Attorney General Avichai Mandelblit has received the approval of Prime Minister Benjamin Netanyahu to explain on Sunday the heads of the coalition parties the various versions of the “overruling clause” and why he opposes all of them.
The original overruling clause is part of “Basic Law: Freedom of Occupation,” and pertains to the provision of a new law which violates freedom of occupation. The clause says in such a case the new law would remain valid despite its being “unconstitutional,” if the legislator explicitly states its awareness and consent of the violation of the Basic Law; in which case the “unconstitutional” law would expire at the end of four years, unless it is renewed by a majority of the Knesset.
Now some of the coalition partners, including Likud and Habayit Hayehudi, are trying to apply the same clause to the Basic Law: Human Dignity and Freedom, on which most of the High Court’s annulments of Knesset legislation are based.
The debate over the “overruling clause” began as a response to the High Court of Justice hearings regarding African infiltrators, during which the Court passed a number of resolutions that disabled the deportation which the Netanyahu government had been promoting. In the most recent High Court hearing, it was revealed that there are currently no agreements between Israel and a third country in Africa where the infiltrators may be deported. At which point the High Court ruled that asylum seekers detained in a semi-closed facility in the south may be released this coming Sunday.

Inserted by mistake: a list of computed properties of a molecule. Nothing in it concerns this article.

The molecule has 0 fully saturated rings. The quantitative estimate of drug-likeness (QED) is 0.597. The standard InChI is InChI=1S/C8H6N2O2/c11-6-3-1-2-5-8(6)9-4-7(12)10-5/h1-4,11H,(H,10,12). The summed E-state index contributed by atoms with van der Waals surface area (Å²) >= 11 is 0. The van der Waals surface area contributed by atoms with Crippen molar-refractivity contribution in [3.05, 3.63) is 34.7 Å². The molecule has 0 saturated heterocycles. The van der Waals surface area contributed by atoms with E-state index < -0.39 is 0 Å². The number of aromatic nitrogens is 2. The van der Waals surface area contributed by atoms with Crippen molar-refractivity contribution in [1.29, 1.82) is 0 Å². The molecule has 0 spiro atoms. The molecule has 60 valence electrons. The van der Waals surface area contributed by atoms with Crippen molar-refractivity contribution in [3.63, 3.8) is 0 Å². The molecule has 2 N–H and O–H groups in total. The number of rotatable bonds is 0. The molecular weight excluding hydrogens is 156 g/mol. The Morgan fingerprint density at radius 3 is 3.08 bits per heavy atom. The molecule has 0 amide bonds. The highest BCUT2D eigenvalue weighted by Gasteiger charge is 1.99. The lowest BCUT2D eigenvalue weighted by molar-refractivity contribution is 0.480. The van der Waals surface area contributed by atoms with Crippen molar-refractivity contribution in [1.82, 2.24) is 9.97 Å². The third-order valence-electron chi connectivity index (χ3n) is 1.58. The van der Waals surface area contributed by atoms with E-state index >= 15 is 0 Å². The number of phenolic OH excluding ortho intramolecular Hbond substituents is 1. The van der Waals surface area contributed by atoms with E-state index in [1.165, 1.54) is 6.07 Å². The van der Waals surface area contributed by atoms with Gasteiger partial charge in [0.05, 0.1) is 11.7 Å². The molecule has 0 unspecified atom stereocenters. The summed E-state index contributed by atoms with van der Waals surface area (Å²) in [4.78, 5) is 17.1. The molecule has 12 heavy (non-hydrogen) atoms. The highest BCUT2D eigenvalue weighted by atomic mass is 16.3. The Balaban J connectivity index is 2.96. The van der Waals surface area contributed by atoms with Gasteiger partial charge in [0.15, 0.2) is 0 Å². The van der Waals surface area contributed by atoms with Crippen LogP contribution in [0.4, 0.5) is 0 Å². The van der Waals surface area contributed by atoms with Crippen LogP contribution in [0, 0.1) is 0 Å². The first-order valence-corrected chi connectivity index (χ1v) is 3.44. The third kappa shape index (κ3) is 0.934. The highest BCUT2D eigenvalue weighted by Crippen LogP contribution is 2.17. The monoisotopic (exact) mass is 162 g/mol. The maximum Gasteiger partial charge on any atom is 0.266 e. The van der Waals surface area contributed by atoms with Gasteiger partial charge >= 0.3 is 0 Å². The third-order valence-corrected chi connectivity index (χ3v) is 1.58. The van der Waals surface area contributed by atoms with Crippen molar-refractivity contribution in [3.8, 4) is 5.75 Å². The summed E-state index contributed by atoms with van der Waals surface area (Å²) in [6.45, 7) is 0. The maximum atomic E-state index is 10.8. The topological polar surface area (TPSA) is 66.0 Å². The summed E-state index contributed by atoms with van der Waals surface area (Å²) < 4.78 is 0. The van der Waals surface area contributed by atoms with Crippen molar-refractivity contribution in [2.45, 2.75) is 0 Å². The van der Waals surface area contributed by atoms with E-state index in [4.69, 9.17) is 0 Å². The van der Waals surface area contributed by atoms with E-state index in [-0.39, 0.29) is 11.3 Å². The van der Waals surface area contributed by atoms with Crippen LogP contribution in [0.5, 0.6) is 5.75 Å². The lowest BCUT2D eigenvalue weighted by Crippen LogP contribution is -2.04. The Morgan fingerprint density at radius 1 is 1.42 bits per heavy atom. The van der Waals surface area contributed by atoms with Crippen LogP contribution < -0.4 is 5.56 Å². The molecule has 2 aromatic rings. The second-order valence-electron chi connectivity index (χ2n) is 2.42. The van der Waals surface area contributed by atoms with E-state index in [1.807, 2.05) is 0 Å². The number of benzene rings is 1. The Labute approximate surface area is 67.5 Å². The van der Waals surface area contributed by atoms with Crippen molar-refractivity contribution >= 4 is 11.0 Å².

Mandelblit opposes all the versions proposed by the coalition partners, especially the British model, since he believes that the cancellation of the High Court’s ability to invalidate Knesset laws is anti-democratic.
According to the British system, in the event that the Supreme Court identifies a conflict between a law passed by Parliament and the UK precedent laws, it draws the attention of Parliament to the contradiction and asks it to remedy.
Mekor Rishon reported on Friday that Mandelblit is inclined to approve the version calling for the re-passage of a court-annulled law by a majority of the Knesset, but does not believe that the majority currently proposed – 61 – is big enough, and would prefer a majority of 70 MKs. This version is reminiscent of the procedure in case a US president vetoes legislation, and Congress can overcome the veto with a two-thirds majority.
Ministers close to Netanyahu have told the media that apart from the Supreme Court obtaining powers to which it is not entitled when it kills the laws it doesn’t like, the repeated disqualification of Knesset laws and government decisions by the high court create recurrent political crises that undermine governmental stability.
At the beginning of last week, Habayit Hayehudi leaders Naftali Bennett and Ayelet Shaked announced that they would promote an “overruling clause” that would allow the Knesset to pass the original version of the Prevention of Infiltration Law, which they said was most effective in removing infiltrators from Israel.